Author uses Jasonville area as setting for his new book
"Welcome to Jasonville, Indiana -- a town of one zip code, one high school, one cop car and one terrifying autumn night."
That's the introduction to the summary of Jeffrey Leever's recent book "Dark Friday," a novel that takes readers on a suspenseful journey of murder and intrigue -- and it all takes place in and around Jasonville.
In explaining the novel, Leever says the novel is about a journalist who travels to a small Indiana town to investigate a series of murders and discovers a conspiracy involving local teens.
Although the story is set mainly in Jasonville, there are key scenes in Linton and Lebanon Cemetery; plus, there are several references made to other area localities.
Leever who lives near Kansas City, Mo., says he is "bias" toward settings in the Midwest. For quite some time before he began the novel, he had a basic plot idea about a group of small town teens who conspire to carry out some crimes.
Then he said he heard of a quote from Paul Harvey who supposedly said, "If you want to get away with murder, go to Greene County, Indiana."
That is when he began researching and discovered the name of a town in Greene County called Jasonville.
Leever added, "Some of the characters in my story have an unhealthy fixation on horror movies, specifically the villain of the Friday the 13th movies, Jason."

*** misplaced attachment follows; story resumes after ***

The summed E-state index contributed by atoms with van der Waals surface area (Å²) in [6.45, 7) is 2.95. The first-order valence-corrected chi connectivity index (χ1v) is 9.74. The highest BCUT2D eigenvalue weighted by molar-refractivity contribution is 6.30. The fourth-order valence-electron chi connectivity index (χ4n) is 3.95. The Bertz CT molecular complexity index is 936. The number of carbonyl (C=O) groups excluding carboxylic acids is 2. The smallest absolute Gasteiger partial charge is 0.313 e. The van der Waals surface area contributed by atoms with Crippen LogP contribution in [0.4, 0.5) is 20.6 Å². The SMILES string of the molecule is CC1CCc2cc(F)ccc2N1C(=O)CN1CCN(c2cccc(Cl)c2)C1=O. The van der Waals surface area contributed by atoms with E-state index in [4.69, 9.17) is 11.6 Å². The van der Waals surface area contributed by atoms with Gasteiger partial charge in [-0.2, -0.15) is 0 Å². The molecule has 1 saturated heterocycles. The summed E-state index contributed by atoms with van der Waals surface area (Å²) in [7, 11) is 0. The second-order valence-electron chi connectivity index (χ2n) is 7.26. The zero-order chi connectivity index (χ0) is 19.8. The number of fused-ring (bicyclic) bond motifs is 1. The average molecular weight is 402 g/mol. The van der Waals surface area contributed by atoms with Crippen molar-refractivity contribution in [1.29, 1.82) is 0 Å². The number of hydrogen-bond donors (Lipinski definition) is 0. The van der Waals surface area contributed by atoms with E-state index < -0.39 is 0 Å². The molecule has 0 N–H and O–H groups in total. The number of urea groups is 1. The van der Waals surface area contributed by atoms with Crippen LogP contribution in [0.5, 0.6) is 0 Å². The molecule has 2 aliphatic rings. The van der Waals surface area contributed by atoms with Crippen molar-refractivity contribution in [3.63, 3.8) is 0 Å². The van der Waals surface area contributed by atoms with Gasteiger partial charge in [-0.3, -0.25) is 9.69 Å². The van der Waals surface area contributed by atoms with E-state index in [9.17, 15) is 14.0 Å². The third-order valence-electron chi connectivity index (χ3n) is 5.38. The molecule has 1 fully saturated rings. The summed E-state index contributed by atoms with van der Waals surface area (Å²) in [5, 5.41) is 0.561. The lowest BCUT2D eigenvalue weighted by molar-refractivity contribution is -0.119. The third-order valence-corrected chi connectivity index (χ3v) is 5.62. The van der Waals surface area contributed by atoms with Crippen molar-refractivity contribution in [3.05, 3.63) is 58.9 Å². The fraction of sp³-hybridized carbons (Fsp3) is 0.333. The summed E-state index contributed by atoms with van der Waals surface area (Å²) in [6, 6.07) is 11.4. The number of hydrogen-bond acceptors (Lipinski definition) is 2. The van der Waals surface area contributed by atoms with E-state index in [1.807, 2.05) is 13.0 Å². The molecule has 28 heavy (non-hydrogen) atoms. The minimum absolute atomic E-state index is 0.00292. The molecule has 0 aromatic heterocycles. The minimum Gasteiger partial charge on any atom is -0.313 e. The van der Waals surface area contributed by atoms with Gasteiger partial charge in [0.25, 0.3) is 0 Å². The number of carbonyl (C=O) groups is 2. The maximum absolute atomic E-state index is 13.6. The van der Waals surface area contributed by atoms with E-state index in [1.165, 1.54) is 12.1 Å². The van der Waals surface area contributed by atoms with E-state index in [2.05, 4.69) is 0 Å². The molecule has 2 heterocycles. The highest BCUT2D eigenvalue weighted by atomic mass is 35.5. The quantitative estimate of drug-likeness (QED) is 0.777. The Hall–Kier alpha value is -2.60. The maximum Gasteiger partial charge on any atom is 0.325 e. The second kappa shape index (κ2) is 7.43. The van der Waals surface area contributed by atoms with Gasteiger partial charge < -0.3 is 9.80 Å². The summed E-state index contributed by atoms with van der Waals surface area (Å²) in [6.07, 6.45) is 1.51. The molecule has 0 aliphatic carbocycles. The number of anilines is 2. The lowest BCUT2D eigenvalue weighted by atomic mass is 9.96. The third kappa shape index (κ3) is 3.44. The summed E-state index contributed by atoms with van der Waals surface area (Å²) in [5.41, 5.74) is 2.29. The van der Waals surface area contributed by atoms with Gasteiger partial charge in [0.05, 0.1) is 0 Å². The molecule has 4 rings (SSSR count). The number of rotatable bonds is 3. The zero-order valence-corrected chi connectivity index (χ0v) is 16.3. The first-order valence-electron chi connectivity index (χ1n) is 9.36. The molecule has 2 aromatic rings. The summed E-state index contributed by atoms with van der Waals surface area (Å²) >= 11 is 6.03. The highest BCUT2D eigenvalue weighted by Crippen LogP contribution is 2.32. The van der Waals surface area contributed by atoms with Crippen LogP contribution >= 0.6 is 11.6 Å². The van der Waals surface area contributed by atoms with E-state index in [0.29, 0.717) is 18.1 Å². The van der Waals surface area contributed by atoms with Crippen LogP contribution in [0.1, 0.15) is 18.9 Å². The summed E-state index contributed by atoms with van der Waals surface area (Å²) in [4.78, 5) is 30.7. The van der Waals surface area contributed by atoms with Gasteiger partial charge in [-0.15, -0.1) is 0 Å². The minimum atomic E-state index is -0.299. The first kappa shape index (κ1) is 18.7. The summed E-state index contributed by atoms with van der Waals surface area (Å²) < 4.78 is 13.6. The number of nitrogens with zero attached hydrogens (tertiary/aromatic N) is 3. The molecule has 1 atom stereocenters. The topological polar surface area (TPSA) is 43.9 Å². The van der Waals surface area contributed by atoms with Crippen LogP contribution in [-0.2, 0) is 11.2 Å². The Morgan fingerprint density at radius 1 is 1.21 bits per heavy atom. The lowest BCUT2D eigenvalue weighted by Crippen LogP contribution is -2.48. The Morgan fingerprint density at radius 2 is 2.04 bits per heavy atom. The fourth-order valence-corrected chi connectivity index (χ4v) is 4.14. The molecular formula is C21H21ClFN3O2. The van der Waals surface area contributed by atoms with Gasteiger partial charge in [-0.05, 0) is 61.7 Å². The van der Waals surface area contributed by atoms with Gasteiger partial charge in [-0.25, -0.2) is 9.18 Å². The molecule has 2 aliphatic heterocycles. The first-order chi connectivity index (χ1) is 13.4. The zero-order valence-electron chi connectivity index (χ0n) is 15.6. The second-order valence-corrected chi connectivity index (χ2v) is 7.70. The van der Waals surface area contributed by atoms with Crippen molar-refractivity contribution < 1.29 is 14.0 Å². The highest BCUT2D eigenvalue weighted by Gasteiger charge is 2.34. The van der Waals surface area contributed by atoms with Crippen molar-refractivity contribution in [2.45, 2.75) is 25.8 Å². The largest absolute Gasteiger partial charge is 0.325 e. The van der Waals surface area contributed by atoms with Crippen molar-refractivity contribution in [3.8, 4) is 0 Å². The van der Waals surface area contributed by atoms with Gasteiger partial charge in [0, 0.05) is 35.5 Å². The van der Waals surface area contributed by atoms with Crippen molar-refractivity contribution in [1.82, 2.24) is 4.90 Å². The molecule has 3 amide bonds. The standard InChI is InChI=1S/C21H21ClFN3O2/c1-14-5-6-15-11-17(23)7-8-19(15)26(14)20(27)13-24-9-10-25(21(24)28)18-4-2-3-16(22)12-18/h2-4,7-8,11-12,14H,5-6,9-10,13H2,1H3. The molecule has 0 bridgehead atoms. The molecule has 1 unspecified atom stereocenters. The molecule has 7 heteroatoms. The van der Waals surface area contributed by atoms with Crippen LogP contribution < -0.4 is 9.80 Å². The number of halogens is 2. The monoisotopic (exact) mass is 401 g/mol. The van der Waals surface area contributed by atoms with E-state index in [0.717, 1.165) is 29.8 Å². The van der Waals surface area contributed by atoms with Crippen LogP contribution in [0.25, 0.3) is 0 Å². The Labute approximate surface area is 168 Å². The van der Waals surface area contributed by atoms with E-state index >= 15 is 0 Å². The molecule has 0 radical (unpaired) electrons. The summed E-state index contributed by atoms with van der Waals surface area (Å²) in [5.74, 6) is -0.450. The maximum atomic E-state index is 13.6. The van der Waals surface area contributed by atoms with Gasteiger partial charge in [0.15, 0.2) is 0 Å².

A couple of years ago, Leever packed his camcorder, camera, and voice recorder and headed for Jasonville.
"I interviewed people and checked out the local geography," Leever said. "As a novelist who admittedly makes stuff up, I was taken in by the forested areas, tall cornfields, and lakes -- all right within miles of each other. I also visited Linton, Terre Haute, and a few other places."
Of course, Leever says "scary" and "interesting" are in the eye of the beholder, and some people in the area might think it strange to set the location of a novel in Jasonville.
However, he goes on to say that the book is just meant to be a suspense fiction, and hopefully one side effect of reading the book will make readers curious about the area.
"The Greene County people I've talked to have all maintained a pretty good sense of humor about it," Leever added.
"Dark Friday," a 266 page trade paperback, is available online, at bookstores and at Wal-Mart.
Leever said he discovered his writing skills while a junior in high school and went on to major in English at the University of Nebraska. He has co-authored two nonfiction books and one other novel called "Even in Darkness."
During September and October, Leever will be busy signing his new novel at book stores in Missouri, Kansas, Nebraska, Colorado, and Alaska.